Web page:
It was a marathon of many firsts, not the least of which was the fact that my longest training run was 8 miles. The past six months have held a lot of changes for me including moving home to Tennessee from LA, changing my career and switching my training style. After overtraining and peaking too soon for Hawai’i Ironman last year, I knew I needed to change something, especially my running. As soon as I moved home in December I looked into running Nashville’s Country Music Marathon in late April. I also began to dabble in CrossFit training at the encouragement of my dad and sister who are very competitively involved in the sport. When I ran a 1:33 half marathon at LA 13.1 in January with only a couple weeks of CrossFit training under my belt, I knew I was onto something. And so it began.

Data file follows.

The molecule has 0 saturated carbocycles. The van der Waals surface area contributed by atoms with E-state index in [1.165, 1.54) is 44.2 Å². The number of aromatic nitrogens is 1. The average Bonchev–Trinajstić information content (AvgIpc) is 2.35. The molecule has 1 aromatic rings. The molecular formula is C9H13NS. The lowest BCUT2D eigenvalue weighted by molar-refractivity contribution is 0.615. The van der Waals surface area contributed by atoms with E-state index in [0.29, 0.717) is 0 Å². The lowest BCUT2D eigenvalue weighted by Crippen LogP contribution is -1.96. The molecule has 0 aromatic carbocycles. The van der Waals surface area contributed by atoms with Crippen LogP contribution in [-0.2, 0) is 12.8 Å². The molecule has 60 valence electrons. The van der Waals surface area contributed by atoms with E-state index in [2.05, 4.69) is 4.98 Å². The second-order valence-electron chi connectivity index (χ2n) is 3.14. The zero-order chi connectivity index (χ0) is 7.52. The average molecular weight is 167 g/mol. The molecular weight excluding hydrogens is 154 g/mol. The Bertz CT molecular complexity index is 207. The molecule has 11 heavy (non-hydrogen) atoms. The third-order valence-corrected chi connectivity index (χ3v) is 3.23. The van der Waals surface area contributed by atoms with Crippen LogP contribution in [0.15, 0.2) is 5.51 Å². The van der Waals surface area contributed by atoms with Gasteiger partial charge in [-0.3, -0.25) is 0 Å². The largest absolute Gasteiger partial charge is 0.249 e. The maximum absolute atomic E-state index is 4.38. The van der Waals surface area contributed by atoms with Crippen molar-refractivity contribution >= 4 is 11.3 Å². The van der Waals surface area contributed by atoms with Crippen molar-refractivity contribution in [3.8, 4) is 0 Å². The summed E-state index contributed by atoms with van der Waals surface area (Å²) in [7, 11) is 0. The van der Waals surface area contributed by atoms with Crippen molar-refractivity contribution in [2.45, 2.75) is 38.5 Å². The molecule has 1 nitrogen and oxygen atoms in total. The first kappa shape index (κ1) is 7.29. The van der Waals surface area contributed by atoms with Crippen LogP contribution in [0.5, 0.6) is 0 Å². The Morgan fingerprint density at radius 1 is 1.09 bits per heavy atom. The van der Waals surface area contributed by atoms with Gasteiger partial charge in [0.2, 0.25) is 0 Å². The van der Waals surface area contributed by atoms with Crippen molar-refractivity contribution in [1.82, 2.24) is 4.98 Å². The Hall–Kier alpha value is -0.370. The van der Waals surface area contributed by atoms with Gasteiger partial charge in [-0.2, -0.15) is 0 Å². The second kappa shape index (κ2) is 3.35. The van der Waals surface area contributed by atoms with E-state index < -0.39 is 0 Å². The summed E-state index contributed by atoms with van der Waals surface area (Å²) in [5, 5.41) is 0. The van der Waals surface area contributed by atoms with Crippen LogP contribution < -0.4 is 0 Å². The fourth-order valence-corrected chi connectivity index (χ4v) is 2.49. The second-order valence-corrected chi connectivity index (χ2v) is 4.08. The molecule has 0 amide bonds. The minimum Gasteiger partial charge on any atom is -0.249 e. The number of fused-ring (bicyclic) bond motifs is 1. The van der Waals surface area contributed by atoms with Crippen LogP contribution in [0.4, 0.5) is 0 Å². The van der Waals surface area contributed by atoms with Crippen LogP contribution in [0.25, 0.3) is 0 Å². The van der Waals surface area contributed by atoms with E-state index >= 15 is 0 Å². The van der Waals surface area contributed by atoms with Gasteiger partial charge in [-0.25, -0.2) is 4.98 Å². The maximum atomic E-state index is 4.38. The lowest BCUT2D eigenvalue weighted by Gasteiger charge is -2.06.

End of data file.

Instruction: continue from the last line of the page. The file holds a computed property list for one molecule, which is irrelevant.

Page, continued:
I was rebuilding my body from the volume-based, long-slow-distance-training accustomed body that I’d been inhabiting since leaving the gym years ago to focus on endurance sports. The American model of endurance sports is that an athlete starts with volume (be that running, biking, swimming or rowing, etc.), then adds intensity (via track intervals or sprints) and only looks at technique at the end (if at all). Most endurance sports are not looked at as technique-based activities so learning “how to run” before adding volume, for example, is largely overlooked. There is also virtually no focus is on weight training or full range of motion flexibility. With nothing to lose, I was determined to experiment.